December 10, 2012 (KHARTOUM) – Protests in the Sudanese capital Khartoum over the death of four students originally from the country’s western region of Darfur continued for the third day on Monday as the ensuing security clampdown led to more arrests, witnesses told Sudan Tribune.
- Sudanese students demonstrate in front of the Faculty of Computer Sciences and Information Technology in Port, Sudan (AFP/File)
Nearly 500 students marched out of Al-Nilain University in the center of the capital shouting slogans calling for regime change and denouncing the killing of the students as the “killing of a nation” but police forces broke up the protest using heavy teargas.
A similar protest involving 200 students who demonstrated outside the agriculture faculty of Khartoum University in Khartoum North (Bahri) and attempted to block a bridge linking it to Omdurman was also dispersed by security forces.
Dozens of other students demonstrated in the capital’s central bus station known as “Jakson Square”, where police arrested many of them and charged them with rioting and disturbing public order.
This is the third and more potent round of protests over the mysterious death on 7 December of four Darfuri students and disappearance of two others at Al-Gazira University in Madani town, South of Khartoum.
The bodies of the dead students were found in a canal after they went missing following their participation earlier in the week in a sit-in staged by students from Darfur to protest the university administration’s refusal to waive their tuition fees as agreed under the 2010 Doha Document for Peace in Darfur (DDPD) which was signed between the government and a rebel faction to end the nine-year conflict in the region.
The sit-in was disrupted by police forces and loyalists of the ruling National Congress Party (NCP) who attacked the protesters and chased them to the site of the canal.
Darfur Students Association and activist groups say the four were killed, blaming their death on what they described as NCP militias.
Eye witnesses told Sudan Tribune that Monday’s demonstrations witnessed a significant increase in the number of participants but the protests did not last for long compared to Sunday’s protests in which more than 400 student protesters from Khartoum University demonstrated in the center of the town for hours as the police struggled to break them up due to heavy traffic.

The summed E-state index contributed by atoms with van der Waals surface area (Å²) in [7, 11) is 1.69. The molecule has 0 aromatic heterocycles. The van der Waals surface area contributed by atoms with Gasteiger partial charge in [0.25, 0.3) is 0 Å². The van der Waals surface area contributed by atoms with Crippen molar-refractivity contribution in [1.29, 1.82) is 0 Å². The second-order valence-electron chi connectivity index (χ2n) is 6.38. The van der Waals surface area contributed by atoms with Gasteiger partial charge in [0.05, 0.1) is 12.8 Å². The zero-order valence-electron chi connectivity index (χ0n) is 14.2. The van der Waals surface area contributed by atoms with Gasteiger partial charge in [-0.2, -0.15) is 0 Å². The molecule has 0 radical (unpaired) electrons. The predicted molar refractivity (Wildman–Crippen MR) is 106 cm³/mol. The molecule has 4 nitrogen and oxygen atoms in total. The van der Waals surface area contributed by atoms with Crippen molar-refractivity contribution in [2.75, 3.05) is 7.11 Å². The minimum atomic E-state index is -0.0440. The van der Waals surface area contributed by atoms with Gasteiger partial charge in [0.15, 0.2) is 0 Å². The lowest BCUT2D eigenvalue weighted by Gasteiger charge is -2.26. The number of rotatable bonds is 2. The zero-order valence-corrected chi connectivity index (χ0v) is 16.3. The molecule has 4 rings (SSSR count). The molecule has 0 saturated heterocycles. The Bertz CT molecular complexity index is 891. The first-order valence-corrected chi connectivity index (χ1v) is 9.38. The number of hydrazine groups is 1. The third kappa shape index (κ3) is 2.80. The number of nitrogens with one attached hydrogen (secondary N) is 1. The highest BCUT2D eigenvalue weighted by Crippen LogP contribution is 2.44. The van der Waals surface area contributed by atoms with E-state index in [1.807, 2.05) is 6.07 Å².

The police say 47 protesters were arrested during Sunday’s protests on charges of illegal assembly and causing riots can chaos.
In a statement released on Monday, the police said that the students protested against the background of the “drowning” of four university students. The statement stated that the protesters clogged traffic and vandalized public and private properties, adding that the police had managed to control the situation “using minimum civil force”
Meanwhile, chief editors of Sudanese newspapers received strict orders via sms from the National Intelligence and Security Services (NISS) on Sunday’s evening to refrain from publishing any reports about the protests in their Monday’s editions except the official comments.
NISS also banned newspapers from publishing unusual comments by the NCP’s senior Darfuri member Hassan Bargo who accused the government of targeting Darfur students in universities.
The board of deans of Al-Gazira University decided on Monday to suspend study indefinitely.
The federal ministry of higher education has claimed that there is another reason for the incidents that happened at Al-Gazira University but would not reveal it.
The higher education minister Khamis Kago Kunda told reporters on Monday that the events that took place in Al-Gazira were not caused by the tuition waiver issue but there are other reasons. He however did not say what they were.
Condemnations, calls for probe
The death of Darfur students has sparked an outcry and calls for immediate investigations.
The New York-based Human Rights Watch said in a press release issued on Monday that Sudanese authorities should immediately investigate the deaths and bring those responsible to account.
Similarly, the African Centre for Justice and Peace Studies (ACJPS), a Sudanese NGO, called on Sudanese authorities to condemn the excessive use of force by its security forces and conduct an immediate investigation into the deaths.
Sudan’s official news agency (SUNA) reported on Sunday that the ministry of justice decided to form a committee to investigate the deaths.